Berivan Esen, who studied BSc Chemistry at London Met, has won an internship with the famous space agency NASA, where she will investigate techniques to analyse perchlorates – naturally occurring salts that could hold the key to unlocking the story of life on the red planet.
The talented student, who is now studying for a master’s degree in Toronto, will work at NASA’s Ames research base, in California’s Silicon Valley for two months with the possibility of an extension.
What led you to explore astrobiology and Mars in particular?
I’ve always had an interest in astrobiology but I had never met anyone who had research experience in the area. However, at London Met my lecturer, Dr Don Green, recognised my enthusiasm for the subject and introduced me to Dr Kevin Devine, who had worked on the issue of perchlorates on Mars.
Dr Devine introduced me to a project which remains an important topic in Martian exploration and astrobiology in general. I will be pursuing this same project at NASA, and because I worked on this as an undergraduate, the supervisor there was enthusiastic about taking me on.
How were London Met able to help and support you?
The academic staff who run the BSc Chemistry course have always supported my interests and career development. Whenever I needed a reference or advice they were available to help.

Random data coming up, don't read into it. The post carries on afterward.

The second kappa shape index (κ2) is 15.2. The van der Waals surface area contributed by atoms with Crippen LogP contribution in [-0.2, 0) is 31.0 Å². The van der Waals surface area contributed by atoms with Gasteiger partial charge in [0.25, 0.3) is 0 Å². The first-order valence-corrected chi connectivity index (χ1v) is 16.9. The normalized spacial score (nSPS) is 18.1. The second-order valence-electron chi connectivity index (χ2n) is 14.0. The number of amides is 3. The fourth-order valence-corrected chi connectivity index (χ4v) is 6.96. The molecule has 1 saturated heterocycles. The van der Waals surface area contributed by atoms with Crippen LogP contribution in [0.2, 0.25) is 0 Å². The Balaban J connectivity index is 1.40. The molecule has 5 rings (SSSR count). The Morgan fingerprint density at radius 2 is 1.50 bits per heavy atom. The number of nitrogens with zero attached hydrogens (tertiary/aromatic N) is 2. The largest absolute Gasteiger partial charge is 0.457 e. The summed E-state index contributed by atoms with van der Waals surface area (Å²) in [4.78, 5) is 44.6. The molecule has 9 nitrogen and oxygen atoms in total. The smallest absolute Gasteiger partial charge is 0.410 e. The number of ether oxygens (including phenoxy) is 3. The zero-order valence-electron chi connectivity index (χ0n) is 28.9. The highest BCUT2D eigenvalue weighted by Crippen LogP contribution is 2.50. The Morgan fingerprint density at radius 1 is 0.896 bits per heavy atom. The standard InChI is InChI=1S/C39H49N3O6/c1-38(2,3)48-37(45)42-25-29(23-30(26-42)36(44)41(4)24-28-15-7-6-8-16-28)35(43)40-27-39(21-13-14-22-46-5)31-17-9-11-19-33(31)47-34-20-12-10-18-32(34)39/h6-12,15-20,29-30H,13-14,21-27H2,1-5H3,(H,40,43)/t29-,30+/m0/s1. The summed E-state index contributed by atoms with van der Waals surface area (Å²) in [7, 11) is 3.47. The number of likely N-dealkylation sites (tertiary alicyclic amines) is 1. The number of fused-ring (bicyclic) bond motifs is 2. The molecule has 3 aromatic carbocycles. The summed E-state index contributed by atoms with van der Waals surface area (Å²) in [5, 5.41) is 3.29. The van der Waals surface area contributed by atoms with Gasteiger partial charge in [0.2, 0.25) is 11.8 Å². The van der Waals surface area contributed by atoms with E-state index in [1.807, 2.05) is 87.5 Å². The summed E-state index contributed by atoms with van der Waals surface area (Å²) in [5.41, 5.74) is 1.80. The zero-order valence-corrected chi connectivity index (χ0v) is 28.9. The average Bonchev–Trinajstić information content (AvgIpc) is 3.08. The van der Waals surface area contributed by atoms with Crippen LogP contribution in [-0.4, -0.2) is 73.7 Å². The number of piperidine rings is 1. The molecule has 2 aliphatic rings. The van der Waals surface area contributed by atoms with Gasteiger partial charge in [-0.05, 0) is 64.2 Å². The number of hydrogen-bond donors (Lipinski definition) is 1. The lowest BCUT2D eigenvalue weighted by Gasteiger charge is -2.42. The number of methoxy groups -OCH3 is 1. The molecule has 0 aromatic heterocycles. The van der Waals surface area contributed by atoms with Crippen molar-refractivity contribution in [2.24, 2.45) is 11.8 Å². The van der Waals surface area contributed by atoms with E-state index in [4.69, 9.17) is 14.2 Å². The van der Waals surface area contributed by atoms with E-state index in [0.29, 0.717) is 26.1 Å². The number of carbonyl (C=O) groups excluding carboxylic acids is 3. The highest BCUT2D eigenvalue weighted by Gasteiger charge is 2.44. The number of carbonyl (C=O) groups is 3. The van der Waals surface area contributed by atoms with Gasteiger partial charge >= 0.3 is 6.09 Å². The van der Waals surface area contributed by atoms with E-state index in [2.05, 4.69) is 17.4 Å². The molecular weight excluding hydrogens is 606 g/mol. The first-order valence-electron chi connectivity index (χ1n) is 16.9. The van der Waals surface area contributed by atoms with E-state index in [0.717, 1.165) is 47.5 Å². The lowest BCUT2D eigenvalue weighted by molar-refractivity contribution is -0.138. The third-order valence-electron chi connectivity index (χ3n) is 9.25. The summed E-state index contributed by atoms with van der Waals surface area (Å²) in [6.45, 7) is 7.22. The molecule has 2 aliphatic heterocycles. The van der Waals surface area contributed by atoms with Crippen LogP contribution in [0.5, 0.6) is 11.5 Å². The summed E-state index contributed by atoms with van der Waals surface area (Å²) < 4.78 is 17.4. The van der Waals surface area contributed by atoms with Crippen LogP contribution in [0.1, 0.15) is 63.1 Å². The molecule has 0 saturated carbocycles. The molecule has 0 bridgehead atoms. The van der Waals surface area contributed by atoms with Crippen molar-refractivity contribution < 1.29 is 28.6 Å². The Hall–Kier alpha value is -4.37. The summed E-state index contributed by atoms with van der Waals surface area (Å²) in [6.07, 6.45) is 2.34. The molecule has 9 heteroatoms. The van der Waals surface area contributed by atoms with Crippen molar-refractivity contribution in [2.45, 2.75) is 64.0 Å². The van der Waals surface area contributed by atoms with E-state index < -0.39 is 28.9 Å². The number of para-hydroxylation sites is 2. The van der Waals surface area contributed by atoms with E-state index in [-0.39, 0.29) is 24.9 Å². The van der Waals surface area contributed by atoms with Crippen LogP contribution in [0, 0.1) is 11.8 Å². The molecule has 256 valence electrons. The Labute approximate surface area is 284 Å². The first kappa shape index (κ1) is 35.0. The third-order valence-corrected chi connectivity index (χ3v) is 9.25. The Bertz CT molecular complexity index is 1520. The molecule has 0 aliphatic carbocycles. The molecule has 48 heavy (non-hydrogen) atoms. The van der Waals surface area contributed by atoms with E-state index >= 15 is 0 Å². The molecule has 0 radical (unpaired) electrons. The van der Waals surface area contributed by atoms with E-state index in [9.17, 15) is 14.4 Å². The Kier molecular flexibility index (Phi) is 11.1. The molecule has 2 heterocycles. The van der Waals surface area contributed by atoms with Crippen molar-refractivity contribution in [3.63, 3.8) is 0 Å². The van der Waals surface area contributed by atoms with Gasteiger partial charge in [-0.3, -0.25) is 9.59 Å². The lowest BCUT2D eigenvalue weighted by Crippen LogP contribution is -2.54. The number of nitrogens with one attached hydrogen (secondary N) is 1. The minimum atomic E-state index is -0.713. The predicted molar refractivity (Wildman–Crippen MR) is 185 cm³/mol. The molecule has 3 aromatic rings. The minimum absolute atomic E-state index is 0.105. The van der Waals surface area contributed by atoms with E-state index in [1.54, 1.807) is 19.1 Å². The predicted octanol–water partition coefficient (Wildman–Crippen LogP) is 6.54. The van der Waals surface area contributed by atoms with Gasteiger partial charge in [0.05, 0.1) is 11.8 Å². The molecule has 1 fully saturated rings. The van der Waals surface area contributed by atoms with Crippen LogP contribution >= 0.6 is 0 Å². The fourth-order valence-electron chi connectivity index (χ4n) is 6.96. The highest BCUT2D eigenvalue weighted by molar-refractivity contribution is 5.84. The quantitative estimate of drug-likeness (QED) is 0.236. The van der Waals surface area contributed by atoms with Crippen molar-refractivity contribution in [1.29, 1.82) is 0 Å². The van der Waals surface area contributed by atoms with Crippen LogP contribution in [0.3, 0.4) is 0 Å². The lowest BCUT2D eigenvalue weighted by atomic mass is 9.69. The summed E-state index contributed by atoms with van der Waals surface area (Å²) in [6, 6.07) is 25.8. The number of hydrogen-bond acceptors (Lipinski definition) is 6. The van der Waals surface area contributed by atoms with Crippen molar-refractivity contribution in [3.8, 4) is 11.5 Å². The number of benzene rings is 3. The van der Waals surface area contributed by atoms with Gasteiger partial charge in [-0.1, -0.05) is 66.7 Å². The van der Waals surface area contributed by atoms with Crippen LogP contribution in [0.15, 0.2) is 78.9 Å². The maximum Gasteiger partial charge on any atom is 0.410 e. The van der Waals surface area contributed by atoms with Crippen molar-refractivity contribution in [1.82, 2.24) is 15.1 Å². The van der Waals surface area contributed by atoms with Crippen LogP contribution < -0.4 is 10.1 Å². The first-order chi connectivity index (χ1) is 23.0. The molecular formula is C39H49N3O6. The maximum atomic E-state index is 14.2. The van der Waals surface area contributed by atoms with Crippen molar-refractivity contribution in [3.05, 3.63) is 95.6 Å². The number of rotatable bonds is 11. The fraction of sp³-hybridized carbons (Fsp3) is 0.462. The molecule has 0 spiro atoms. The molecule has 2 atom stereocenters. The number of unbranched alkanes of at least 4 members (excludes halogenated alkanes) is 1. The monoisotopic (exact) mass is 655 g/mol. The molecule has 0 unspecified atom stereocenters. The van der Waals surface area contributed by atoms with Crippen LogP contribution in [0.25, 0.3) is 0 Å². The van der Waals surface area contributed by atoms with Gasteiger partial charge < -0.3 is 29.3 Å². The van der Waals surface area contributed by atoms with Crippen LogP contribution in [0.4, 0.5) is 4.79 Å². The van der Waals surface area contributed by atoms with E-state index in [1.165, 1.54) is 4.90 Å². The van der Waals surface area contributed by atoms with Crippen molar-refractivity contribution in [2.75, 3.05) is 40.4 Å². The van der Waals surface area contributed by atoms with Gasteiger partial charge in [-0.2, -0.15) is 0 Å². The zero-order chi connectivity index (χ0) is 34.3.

Dr Don Green guided me in the right direction and always showed me kindness and support, and Dr Sundus Tewfik, my personal academic supervisor and lecturer, consistently gave me career advice. Dr Mike Shepherd taught me how to enjoy and understand organic chemistry – he is a fantastic lecturer! And Dr Dominic Spillane supported me in all of the programmes and internships I applied for. I want to thank all of the academic staff who ran the chemistry course – their help and support during my three years at London Met is greatly appreciated.
Having secured such a fantastic opportunity, what advice do you have for students beginning their academic career in science at London Met?
Take every opportunity to attend summer schools, workshops and conferences relevant to your interests, because this is what will make you stand out as an applicant to graduate schools or employers.
You need to go out there and meet people who work and are the leaders of your field. It's a win-win situation because you meet people who have the same passions as you and you're also moving your career forward by networking. Don't be intimidated by other people, institutions or communities, it's OK to not know everything! There will always be people smarter than you and with more interesting experiences, but know that you have skills and talents specific to you – you just need to find them and utilise them.
Dr Kevin Devine, the BSc Chemistry lecturer who introduced Berivan to the project she is continuing at NASA, commented “I’m delighted for Berivan, she was a very dedicated and able student. She has a very long and very successful career ahead of her.”